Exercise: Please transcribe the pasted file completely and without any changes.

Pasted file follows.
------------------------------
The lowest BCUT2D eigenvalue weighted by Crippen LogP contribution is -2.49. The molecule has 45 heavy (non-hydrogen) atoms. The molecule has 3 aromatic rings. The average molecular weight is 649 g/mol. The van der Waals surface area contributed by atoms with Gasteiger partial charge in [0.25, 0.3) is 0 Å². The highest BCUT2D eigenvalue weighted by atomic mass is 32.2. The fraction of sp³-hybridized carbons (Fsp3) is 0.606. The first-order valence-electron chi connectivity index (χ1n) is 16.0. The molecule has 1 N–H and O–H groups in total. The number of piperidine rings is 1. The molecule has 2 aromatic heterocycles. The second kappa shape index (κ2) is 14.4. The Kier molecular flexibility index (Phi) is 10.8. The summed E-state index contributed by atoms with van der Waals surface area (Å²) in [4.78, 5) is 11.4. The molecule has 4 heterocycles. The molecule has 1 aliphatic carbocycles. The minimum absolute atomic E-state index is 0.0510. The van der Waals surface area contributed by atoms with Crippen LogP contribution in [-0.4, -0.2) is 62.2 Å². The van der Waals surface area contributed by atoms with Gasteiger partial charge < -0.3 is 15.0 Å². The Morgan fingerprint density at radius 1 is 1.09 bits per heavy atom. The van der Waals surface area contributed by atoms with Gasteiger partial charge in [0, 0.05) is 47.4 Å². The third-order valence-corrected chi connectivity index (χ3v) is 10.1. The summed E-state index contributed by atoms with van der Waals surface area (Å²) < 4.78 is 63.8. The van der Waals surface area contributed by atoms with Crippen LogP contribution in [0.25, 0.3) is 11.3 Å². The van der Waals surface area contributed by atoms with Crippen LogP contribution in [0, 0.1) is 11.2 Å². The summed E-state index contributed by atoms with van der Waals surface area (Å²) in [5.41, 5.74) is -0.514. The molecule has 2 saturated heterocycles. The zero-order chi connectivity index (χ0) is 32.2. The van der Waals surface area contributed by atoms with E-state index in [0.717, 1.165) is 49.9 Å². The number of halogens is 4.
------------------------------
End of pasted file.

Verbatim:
The lowest BCUT2D eigenvalue weighted by Crippen LogP contribution is -2.49. The molecule has 45 heavy (non-hydrogen) atoms. The molecule has 3 aromatic rings. The average molecular weight is 649 g/mol. The van der Waals surface area contributed by atoms with Gasteiger partial charge in [0.25, 0.3) is 0 Å². The highest BCUT2D eigenvalue weighted by atomic mass is 32.2. The fraction of sp³-hybridized carbons (Fsp3) is 0.606. The first-order valence-electron chi connectivity index (χ1n) is 16.0. The molecule has 1 N–H and O–H groups in total. The number of piperidine rings is 1. The molecule has 2 aromatic heterocycles. The second kappa shape index (κ2) is 14.4. The Kier molecular flexibility index (Phi) is 10.8. The summed E-state index contributed by atoms with van der Waals surface area (Å²) in [4.78, 5) is 11.4. The molecule has 4 heterocycles. The molecule has 1 aliphatic carbocycles. The minimum absolute atomic E-state index is 0.0510. The van der Waals surface area contributed by atoms with Crippen LogP contribution in [-0.4, -0.2) is 62.2 Å². The van der Waals surface area contributed by atoms with Gasteiger partial charge < -0.3 is 15.0 Å². The Morgan fingerprint density at radius 1 is 1.09 bits per heavy atom. The van der Waals surface area contributed by atoms with Gasteiger partial charge in [0, 0.05) is 47.4 Å². The third-order valence-corrected chi connectivity index (χ3v) is 10.1. The summed E-state index contributed by atoms with van der Waals surface area (Å²) < 4.78 is 63.8. The van der Waals surface area contributed by atoms with Crippen LogP contribution in [0.25, 0.3) is 11.3 Å². The van der Waals surface area contributed by atoms with Crippen LogP contribution in [0, 0.1) is 11.2 Å². The summed E-state index contributed by atoms with van der Waals surface area (Å²) in [5.41, 5.74) is -0.514. The molecule has 2 saturated heterocycles. The zero-order chi connectivity index (χ0) is 32.2. The van der Waals surface area contributed by atoms with E-state index in [0.717, 1.165) is 49.9 Å². The number of halogens is 4.